Released in 1994 and curated by Joe Boyd, the 16-track collection Way to Blue held true to its claim as An Introduction to Nick Drake. Though largely unknown during his lifetime and brief career, the beguiling English folksinger ascended to a kind of romantic cult hero in the two decades following his 1974 death. His name was known among artists and hardcore record collectors and thanks to Boyd's Hannibal Records label, his three lone albums along with the essential 1986 rarities disc Time of No Reply were all back in print. Artists like R.E.M., the Cure, and the Dream Academy had all cited him as an influence in the mid-'80s, but it really wasn't until the '90s that his gentle, austere music began to achieve the legendary status that it would enjoy well into the 21st century. A handful of other Nick Drake compilations had existed before this one, but Way to Blue remains the definitive primer for aspiring and casual fans. Compiled by Boyd, Drake's producer and initial champion, the tracks here are chosen and sequenced with great tenderness and care, offering key tracks from his elegant 1969 debut Five Leaves Left; his more colorful 1970 follow-up Bryter Layter; and his final record, 1972's spare masterpiece Pink Moon. Additionally, Boyd chose to include haunting "Black Eyed Dog" and melancholy "Time of No Reply" from the posthumous compilation of the same name, which was included in a later edition of Island's Fruit Tree box set and has since come to be considered a sort of prerequisite companion disc to Drake's brief catalog. As there is really no filler on any of his albums, Way to Blue is even further distilled, bottling up the absolute essentials that have helped to cement Drake's legacy as one of Britain's most influential and important artists. Although it took several years and some help from a now famous Volkswagen commercial that introduced "Pink Moon" to the masses, Way to Blue eventually went gold in 1999.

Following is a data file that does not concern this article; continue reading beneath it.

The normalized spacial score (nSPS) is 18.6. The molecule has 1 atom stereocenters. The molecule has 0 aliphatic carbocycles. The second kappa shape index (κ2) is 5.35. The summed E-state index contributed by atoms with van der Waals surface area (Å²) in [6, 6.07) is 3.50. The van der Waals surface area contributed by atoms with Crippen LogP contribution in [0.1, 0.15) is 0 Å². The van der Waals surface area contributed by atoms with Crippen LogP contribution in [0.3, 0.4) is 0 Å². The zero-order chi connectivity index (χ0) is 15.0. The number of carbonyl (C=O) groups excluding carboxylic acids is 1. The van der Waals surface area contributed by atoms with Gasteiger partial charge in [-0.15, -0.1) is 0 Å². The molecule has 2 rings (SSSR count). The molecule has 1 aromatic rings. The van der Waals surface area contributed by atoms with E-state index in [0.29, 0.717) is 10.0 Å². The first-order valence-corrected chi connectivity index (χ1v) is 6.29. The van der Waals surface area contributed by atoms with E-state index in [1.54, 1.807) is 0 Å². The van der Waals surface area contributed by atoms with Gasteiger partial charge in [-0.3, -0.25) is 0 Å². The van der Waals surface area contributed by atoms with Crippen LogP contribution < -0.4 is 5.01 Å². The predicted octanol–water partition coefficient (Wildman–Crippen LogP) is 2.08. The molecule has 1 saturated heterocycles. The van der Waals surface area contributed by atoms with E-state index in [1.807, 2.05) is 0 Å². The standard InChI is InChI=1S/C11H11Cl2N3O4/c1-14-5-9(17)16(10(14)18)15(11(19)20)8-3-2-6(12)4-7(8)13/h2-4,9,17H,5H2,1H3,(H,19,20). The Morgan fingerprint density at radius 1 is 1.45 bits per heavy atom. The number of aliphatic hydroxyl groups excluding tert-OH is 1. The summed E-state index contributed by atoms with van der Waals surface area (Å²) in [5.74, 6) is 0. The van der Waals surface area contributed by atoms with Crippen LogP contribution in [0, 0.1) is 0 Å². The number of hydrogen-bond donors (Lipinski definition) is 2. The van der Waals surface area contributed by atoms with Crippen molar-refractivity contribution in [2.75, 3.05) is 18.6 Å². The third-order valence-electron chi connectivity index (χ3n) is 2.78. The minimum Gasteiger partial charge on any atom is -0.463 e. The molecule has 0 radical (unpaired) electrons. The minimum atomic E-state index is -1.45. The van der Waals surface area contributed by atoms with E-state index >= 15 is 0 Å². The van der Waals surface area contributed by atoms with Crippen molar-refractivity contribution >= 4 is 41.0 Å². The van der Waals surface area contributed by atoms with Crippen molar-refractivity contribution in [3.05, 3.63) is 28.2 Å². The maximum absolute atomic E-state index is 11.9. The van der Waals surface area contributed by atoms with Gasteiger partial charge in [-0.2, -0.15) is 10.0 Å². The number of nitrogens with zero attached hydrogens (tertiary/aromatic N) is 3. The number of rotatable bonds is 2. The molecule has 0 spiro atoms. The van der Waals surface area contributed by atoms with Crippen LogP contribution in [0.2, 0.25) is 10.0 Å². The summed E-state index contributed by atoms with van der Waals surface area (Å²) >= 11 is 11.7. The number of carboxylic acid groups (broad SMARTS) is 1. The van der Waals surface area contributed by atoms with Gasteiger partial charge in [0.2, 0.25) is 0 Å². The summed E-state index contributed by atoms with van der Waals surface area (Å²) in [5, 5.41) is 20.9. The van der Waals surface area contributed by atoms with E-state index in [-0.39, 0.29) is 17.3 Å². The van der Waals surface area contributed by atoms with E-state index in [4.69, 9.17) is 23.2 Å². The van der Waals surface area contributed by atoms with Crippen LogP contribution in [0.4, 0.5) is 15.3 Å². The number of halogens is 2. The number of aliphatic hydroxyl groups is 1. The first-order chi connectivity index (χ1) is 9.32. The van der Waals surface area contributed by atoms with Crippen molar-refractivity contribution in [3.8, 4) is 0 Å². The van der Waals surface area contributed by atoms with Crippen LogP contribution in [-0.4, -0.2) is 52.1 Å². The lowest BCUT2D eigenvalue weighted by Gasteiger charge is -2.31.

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AllMusic Review by Timothy Monger